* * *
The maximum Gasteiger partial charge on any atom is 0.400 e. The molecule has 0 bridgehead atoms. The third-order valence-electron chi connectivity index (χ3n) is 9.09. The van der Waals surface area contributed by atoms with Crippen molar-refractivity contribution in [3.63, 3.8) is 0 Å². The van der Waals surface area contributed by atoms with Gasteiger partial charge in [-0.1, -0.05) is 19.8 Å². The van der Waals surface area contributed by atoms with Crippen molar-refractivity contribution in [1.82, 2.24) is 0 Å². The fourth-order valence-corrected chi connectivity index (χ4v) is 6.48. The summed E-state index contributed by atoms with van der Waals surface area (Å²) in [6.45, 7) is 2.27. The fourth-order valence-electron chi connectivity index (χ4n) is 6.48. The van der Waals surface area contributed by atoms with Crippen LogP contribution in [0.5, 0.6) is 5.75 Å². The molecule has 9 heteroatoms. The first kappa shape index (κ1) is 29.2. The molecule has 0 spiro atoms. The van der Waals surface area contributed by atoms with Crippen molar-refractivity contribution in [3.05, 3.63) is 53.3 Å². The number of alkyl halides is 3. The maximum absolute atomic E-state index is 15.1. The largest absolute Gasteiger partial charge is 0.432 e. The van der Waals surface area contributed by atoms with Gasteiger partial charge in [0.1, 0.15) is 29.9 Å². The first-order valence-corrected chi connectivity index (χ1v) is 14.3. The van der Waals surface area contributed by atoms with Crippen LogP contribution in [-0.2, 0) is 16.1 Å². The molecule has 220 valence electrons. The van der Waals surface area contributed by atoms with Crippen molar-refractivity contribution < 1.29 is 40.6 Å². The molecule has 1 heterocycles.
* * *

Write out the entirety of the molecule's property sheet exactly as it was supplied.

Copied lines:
The maximum Gasteiger partial charge on any atom is 0.400 e. The molecule has 0 bridgehead atoms. The third-order valence-electron chi connectivity index (χ3n) is 9.09. The van der Waals surface area contributed by atoms with Crippen molar-refractivity contribution in [3.63, 3.8) is 0 Å². The van der Waals surface area contributed by atoms with Gasteiger partial charge in [-0.1, -0.05) is 19.8 Å². The van der Waals surface area contributed by atoms with Crippen molar-refractivity contribution in [1.82, 2.24) is 0 Å². The fourth-order valence-corrected chi connectivity index (χ4v) is 6.48. The summed E-state index contributed by atoms with van der Waals surface area (Å²) in [6.45, 7) is 2.27. The fourth-order valence-electron chi connectivity index (χ4n) is 6.48. The van der Waals surface area contributed by atoms with Crippen LogP contribution in [0.5, 0.6) is 5.75 Å². The molecule has 9 heteroatoms. The first kappa shape index (κ1) is 29.2. The molecule has 0 spiro atoms. The van der Waals surface area contributed by atoms with Crippen molar-refractivity contribution in [3.05, 3.63) is 53.3 Å². The number of alkyl halides is 3. The maximum absolute atomic E-state index is 15.1. The largest absolute Gasteiger partial charge is 0.432 e. The van der Waals surface area contributed by atoms with Gasteiger partial charge in [0.1, 0.15) is 29.9 Å². The first-order valence-corrected chi connectivity index (χ1v) is 14.3. The van der Waals surface area contributed by atoms with Crippen LogP contribution in [-0.2, 0) is 16.1 Å². The molecule has 220 valence electrons. The van der Waals surface area contributed by atoms with Crippen molar-refractivity contribution < 1.29 is 40.6 Å². The molecule has 1 heterocycles.